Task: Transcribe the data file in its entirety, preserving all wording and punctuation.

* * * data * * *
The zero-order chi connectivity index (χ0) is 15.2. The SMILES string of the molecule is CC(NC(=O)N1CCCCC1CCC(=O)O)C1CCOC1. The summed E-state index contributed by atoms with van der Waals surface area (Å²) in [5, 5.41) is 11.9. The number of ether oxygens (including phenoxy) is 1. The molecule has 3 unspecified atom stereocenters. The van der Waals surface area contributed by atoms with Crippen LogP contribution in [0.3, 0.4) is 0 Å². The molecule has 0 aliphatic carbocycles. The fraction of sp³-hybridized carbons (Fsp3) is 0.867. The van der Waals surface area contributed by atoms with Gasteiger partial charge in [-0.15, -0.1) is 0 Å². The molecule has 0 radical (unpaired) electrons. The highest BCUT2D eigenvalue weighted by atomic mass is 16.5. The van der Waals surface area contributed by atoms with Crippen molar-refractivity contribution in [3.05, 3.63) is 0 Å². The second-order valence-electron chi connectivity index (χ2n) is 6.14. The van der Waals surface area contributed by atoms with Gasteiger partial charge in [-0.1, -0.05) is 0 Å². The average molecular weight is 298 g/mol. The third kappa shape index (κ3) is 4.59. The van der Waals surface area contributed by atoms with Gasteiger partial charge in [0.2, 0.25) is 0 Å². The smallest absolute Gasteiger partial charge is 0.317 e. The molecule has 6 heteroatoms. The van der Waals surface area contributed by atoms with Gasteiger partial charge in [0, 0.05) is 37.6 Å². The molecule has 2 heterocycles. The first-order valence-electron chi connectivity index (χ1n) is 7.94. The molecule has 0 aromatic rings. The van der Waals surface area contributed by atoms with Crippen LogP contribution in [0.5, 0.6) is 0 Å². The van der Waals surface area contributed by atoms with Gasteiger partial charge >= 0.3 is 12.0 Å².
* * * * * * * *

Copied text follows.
The zero-order chi connectivity index (χ0) is 15.2. The SMILES string of the molecule is CC(NC(=O)N1CCCCC1CCC(=O)O)C1CCOC1. The summed E-state index contributed by atoms with van der Waals surface area (Å²) in [5, 5.41) is 11.9. The number of ether oxygens (including phenoxy) is 1. The molecule has 3 unspecified atom stereocenters. The van der Waals surface area contributed by atoms with Crippen LogP contribution in [0.3, 0.4) is 0 Å². The molecule has 0 aliphatic carbocycles. The fraction of sp³-hybridized carbons (Fsp3) is 0.867. The van der Waals surface area contributed by atoms with Gasteiger partial charge in [-0.15, -0.1) is 0 Å². The molecule has 0 radical (unpaired) electrons. The highest BCUT2D eigenvalue weighted by atomic mass is 16.5. The van der Waals surface area contributed by atoms with Crippen molar-refractivity contribution in [3.05, 3.63) is 0 Å². The second-order valence-electron chi connectivity index (χ2n) is 6.14. The van der Waals surface area contributed by atoms with Gasteiger partial charge in [-0.1, -0.05) is 0 Å². The average molecular weight is 298 g/mol. The third kappa shape index (κ3) is 4.59. The van der Waals surface area contributed by atoms with Gasteiger partial charge in [0.2, 0.25) is 0 Å². The smallest absolute Gasteiger partial charge is 0.317 e. The molecule has 6 heteroatoms. The van der Waals surface area contributed by atoms with Gasteiger partial charge in [0, 0.05) is 37.6 Å². The molecule has 2 heterocycles. The first-order valence-electron chi connectivity index (χ1n) is 7.94. The molecule has 0 aromatic rings. The van der Waals surface area contributed by atoms with Crippen LogP contribution in [0.5, 0.6) is 0 Å². The van der Waals surface area contributed by atoms with Gasteiger partial charge >= 0.3 is 12.0 Å².